I have read on various stamp forums that some collectors have encountered roadblocks with local postmasters or other USPS staff insisting that there’s a fee for using precanceled stamps or a mailer’s postmark, and I ran into some of that myself as previously mentioned. Thankfully, my local postmaster and his contact at the bulk mail facility in San Antonio were willing to listen to my explanations and, although they probably consider me a nuisance, they were very helpful in the end.
Finally, if you would like a copy of my mailer’s postmark for your own collection, please send a self-addressed stamped envelope or $2 and your request to:
PO Box 217
Floresville TX 78114-0217
United States of America
Last week’s incoming mail brought us a couple of new business reply envelopes for my collection.
The first is from the American Lung Association and has four stamp-sized images picturing birds, candy canes, candles, bells, and so forth.
A quick dig through the archives revealed the ALA used this same artwork right down to the rotation of the individual images on a business reply envelope in November 2021. The envelope I received last week represents a new variety, however, as none of the images have an outer border around the stamp designs; the images on last year’s BRE did.
The other new BRE is from Shriners Hospitals for Children, and has five identical stamp-sized images of a teddy bear. If you look very closely, you can just make out the Shriners Hospitals logo on the bottom of the bear’s left foot!
That’s a nice touch of personalization, and the first that I can recall seeing on a nonprofit’s business reply envelope; most use fairly generic imagery that you wouldn’t be able to link to any particular organization.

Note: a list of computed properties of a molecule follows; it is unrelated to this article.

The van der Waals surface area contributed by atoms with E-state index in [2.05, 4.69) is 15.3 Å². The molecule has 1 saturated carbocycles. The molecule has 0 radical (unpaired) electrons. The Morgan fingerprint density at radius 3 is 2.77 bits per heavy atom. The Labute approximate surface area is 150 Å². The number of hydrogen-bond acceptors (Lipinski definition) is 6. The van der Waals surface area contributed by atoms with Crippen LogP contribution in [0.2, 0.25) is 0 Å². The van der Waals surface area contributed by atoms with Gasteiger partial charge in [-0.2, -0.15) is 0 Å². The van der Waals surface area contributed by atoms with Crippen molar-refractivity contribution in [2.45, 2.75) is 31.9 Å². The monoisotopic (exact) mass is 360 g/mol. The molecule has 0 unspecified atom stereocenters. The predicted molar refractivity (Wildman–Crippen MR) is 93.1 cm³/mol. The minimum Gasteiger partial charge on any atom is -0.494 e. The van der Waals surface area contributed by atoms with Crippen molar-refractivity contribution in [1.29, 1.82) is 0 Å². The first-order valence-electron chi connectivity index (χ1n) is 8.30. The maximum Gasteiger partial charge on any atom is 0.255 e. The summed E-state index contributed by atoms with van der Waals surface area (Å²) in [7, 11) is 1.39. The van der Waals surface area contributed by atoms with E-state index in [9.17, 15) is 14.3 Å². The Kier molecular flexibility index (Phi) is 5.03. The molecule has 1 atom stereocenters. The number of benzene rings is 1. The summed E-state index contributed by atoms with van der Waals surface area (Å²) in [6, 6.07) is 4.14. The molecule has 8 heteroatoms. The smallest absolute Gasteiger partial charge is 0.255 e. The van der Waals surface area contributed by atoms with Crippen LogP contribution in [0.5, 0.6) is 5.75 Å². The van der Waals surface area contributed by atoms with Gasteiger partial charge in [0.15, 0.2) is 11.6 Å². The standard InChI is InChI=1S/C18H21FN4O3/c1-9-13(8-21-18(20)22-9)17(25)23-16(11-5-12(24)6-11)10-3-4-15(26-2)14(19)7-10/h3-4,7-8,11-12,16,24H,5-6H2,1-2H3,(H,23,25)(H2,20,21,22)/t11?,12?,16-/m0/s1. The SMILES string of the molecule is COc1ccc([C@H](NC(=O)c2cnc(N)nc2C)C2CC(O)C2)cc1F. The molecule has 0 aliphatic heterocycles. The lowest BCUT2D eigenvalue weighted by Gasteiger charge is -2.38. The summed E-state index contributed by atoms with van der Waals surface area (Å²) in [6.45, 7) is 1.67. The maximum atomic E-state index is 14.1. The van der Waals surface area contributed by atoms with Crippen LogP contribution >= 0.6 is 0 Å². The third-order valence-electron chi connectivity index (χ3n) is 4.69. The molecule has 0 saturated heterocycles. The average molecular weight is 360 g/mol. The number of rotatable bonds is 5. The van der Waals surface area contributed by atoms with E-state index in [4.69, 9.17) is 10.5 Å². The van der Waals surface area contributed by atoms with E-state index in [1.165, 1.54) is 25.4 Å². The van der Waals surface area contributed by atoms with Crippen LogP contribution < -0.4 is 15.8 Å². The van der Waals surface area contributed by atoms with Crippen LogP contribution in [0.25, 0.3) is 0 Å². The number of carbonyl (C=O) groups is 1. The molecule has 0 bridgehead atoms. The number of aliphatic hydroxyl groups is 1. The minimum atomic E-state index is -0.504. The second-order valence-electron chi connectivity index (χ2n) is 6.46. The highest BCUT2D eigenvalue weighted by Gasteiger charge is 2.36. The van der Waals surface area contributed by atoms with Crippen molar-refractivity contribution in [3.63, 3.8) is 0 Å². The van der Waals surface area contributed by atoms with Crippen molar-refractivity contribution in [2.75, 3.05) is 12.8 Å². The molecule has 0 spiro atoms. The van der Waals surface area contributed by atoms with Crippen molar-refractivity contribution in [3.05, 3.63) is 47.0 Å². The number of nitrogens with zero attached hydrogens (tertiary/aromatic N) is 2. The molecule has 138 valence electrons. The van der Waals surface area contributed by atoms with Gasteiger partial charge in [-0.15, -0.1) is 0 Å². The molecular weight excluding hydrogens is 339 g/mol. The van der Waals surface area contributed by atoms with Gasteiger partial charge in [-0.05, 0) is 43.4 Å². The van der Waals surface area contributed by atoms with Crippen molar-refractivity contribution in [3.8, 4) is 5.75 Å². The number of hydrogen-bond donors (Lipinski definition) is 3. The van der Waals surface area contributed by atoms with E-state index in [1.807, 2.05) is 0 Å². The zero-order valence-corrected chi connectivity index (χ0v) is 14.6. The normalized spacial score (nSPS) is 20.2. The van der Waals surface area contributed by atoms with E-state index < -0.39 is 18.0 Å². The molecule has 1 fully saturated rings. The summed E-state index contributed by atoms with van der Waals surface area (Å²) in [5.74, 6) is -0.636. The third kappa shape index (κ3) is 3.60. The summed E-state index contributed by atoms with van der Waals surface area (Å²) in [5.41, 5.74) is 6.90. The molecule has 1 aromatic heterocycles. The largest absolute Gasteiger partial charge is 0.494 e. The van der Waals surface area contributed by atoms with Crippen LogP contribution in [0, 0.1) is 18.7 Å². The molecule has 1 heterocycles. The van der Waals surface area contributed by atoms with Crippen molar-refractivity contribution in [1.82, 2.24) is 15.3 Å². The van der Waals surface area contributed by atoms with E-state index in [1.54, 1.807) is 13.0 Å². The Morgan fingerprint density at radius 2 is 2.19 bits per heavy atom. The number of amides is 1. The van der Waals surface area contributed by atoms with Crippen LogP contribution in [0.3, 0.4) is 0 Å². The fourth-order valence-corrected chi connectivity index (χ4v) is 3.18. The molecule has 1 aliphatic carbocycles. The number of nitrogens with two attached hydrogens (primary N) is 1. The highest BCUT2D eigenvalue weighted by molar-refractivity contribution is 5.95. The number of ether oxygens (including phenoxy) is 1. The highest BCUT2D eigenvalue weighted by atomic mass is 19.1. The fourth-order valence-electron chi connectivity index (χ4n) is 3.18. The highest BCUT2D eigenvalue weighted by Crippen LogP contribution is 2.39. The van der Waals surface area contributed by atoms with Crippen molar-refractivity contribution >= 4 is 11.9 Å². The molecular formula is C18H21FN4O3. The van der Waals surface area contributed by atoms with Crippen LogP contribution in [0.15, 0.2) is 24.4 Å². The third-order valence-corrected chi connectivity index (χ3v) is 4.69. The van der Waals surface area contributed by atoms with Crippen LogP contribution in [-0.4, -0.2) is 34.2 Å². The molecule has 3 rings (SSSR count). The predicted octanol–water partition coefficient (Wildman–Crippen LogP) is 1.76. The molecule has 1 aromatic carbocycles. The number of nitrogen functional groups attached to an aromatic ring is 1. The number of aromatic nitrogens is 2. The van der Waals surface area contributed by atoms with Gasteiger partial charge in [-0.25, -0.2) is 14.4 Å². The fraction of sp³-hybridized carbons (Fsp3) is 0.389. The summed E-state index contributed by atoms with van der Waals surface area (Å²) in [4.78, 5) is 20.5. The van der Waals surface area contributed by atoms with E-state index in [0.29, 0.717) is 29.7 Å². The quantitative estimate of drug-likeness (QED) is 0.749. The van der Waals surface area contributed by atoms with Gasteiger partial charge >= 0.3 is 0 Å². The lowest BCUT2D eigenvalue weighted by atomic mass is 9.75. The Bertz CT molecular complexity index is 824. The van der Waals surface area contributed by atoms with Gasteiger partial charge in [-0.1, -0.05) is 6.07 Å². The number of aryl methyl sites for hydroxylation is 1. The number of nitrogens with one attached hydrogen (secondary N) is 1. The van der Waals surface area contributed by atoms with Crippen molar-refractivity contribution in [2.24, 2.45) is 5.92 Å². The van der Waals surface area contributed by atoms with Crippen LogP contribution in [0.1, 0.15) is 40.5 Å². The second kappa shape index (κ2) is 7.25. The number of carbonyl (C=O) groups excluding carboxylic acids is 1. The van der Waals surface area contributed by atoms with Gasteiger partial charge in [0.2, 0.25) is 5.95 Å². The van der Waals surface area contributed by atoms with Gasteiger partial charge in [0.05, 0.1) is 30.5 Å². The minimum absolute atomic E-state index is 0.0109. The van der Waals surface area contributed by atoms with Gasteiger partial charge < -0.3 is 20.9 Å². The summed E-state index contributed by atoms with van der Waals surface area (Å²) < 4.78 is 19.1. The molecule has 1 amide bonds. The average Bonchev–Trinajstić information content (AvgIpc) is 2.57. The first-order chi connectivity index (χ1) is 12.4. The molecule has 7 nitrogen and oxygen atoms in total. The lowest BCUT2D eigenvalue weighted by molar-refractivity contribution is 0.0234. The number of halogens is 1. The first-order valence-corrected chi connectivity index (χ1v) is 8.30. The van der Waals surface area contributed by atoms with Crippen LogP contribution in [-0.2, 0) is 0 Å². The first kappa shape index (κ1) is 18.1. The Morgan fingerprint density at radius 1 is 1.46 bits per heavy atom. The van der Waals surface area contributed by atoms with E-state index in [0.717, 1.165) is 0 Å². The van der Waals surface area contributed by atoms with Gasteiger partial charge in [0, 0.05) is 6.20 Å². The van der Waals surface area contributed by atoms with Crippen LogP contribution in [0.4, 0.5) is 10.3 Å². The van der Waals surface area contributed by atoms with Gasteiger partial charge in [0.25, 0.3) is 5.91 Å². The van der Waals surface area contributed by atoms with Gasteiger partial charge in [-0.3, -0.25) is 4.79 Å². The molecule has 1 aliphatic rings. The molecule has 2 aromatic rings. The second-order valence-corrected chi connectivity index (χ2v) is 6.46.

Generous collector shares Hawaiian postal card clipping
Although I’ve long been aware that Hawaii—first the kingdom, and then the republic—issued postage stamps prior to becoming part of the United States of America, I’ve never put much effort into pursuing those things. There are some really pricey Hawaiian stamps even once you get past the famous Missionaries.
This week, I did receive a surprise mailing from Brian W., one of the users of The Philosateleian U.S. Stamp Album. He sent several items for my collection, including a clipping from a Hawaiian postal card issued in either 1894 or 1897. Knowing the size of the frame around the edge of the postal card would help us pinpoint the exact year, but since we're working with a cut square, we can’t get any more specific.
The design pictures ʻIolani Palace, which was the residence of Hawaii’s rulers during its time as a kingdom, and later capitol building for the republic, territory, and state. As you can see, this item was postmarked in Hilo, Hawaii, on July 8, 1899, less than one year before Hawaii became a U.S. territory.
Intact, this postal card is worth a bit of money; my aging Scott Specialized Catalogue values it at $40! Postal stationery collectors tend to frown upon cut squares from postal cards, however, which means this has very little retail value, but I’m still thankful to have it.
Brian noted that he was sending this item and the other stamps he included as a token of appreciation for my work on The Philosateleian. While that’s not at all necessary—I offer my album pages for free as a means of giving back to the hobby in some small way—I do appreciate such surprises when they show up in my mailbox. So, as we get ready to enter Thanksgiving week, I want to say thank you to Brian and other supporters who have contributed over the years.
On October 25, Purgatory Post issued a pair of 5-sola stamps commemorating the SpaceX Crew-5 mission. Crew-5 launched from Kennedy Space Center in Florida on October 5, carrying three astronauts and one cosmonaut to the International Space Station.
One of the stamps pictures Russia’s Anna Kikina the United States’ Josh Cassada and Nicole Mann (commander), and Japan’s Koichi Wakata, along with the launch of the Crew-5 capsule. The other stamp features an image of the spacecraft in orbit plus the mission patch.
Crew-5 is expected to remain docked with the ISS until February 2023 and to return to Earth the following month.